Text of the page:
TALLAHASSEE (CBSMiami/ NSF) -- The so-called "liquor wall" moved a step closer to being torn down amid massive lobbying to repeal the decades-old prohibition on liquor being sold alongside groceries and other retail stores.
The bill (HB 81) narrowly advanced out of the House Commerce Committee in a 15-13 vote --- sending the measure to the House floor --- after being amended to more closely resemble a bill (SB 106) that is up for a vote Thursday in the Senate.
House bill sponsor Bryan Avila, R-Hialeah, said the amendment addressed concerns of other House members about the bill, which also narrowly passed two subcommittees.
"I think anytime that you have an issue that revolves around or has anything relating to alcohol, you're bound to expect it to be somewhat controversial for some of the members," Avila said.
Both proposals seek an end to a Depression-era law requiring liquor stores to be separate from groceries and other retail goods.
The issue has led to repeated legislative battles in recent years, pitting Walmart and Target, which want to stock liquor on shelves near other goods, against Publix and ABC Fine Wine & Spirits, which have stand-alone liquor stores as part of their corporate blueprints.
Walmart and Target lobbyists say the change is needed to meet customers' demands and convenience.
Target lobbyist Jason Unger said if the proposal becomes law, the Minnesota-based company, with 122 locations in Florida, would still have to wait for liquor licenses to become available from the Department of Business and Professional Regulation.
"I also want to point out that local zoning in your counties and cities will still control whether Target can sell spirits in its stores," Unger said.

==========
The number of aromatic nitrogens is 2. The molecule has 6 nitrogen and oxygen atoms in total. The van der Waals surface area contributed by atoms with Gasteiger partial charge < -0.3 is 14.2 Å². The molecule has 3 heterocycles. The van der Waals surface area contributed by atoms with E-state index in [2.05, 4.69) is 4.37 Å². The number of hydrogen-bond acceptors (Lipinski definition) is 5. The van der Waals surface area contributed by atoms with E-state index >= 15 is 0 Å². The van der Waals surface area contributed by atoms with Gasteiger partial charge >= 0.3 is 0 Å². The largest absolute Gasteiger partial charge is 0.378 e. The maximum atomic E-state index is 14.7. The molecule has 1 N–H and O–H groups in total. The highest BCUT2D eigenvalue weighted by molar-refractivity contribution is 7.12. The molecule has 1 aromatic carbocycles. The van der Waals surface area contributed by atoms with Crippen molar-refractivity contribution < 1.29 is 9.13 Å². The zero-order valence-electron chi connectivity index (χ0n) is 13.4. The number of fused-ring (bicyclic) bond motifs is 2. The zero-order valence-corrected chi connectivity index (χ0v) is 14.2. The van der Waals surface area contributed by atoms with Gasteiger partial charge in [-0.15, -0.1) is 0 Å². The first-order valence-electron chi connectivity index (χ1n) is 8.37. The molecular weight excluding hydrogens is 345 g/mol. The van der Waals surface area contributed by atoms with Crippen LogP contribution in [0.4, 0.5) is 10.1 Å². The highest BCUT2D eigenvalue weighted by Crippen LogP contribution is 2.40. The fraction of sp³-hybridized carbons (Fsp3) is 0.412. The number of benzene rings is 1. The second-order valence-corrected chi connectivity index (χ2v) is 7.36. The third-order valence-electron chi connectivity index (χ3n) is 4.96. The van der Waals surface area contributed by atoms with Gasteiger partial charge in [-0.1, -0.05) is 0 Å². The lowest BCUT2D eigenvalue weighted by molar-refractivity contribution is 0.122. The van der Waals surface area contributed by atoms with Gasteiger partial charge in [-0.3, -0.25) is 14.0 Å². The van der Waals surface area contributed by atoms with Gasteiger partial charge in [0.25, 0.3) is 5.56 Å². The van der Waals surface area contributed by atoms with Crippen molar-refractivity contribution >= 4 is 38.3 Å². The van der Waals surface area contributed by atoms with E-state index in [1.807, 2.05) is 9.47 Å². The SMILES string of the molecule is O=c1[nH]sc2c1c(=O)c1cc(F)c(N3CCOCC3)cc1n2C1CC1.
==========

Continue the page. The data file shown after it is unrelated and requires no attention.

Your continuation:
Opponents argue the change will impact small liquor stores, eliminate jobs, result in a greater ability for minors to get their hands on liquor and lead to more impulse-buying of alcohol.
"I know when I'm in a big box store it's often impossible, impossible to find somebody to help me," said Rep. Eric Eisnaugle, an Orlando Republican who voted against the bill. "So, the thought that somebody may actually be there to see a minor stealing a bottle of spirits, that was a compelling point."
But Rep. James Grant, a Tampa Republican who supports the proposal, said the growth of app-based home liquor delivery services may have a bigger impact on the fate of the different businesses.
"What is gobbling up the small business now is not whether a particular good goes into a big box store," Grant said. "What will have the effect is that we now have the ability, with the downloaded mobile application and a credit card, to not even have to get in our car to go to a store to buy it, regardless of what name is on the store, how big that store is and what protections are in place."
Avila's amendment Wednesday included provisions in the Senate measure that would stagger the repeal of the law over several years; prohibit new package stores from being licensed within 1,000 feet of schools; and require that small bottles, 6.8 ounces or less, be displayed only behind the counter.
Chuck Kelley, owner of Beach Liquor in Panama City, Destin, Fort Walton Beach and Crestview, called the delayed implementation "selective relief" designed to let some businesses get out of existing leases.
Both bills also would require checkout clerks under the age of 18 to be supervised by someone 18 or older when alcohol is being purchased.
Avila's proposal does not include a Senate prohibition on liquor licenses being issued to gas stations that are not linked with locations providing more than 10,000 square-feet of retail space. The Senate provision would allow larger retailers that sell beer and have gas memberships, such as Sam's Club and Costco, to obtain liquor licenses.
Avila said he's still working that issue with the various parties involved in the legislation.
(The News Service of Florida's Jim Turner contributed to this report.)
for more features.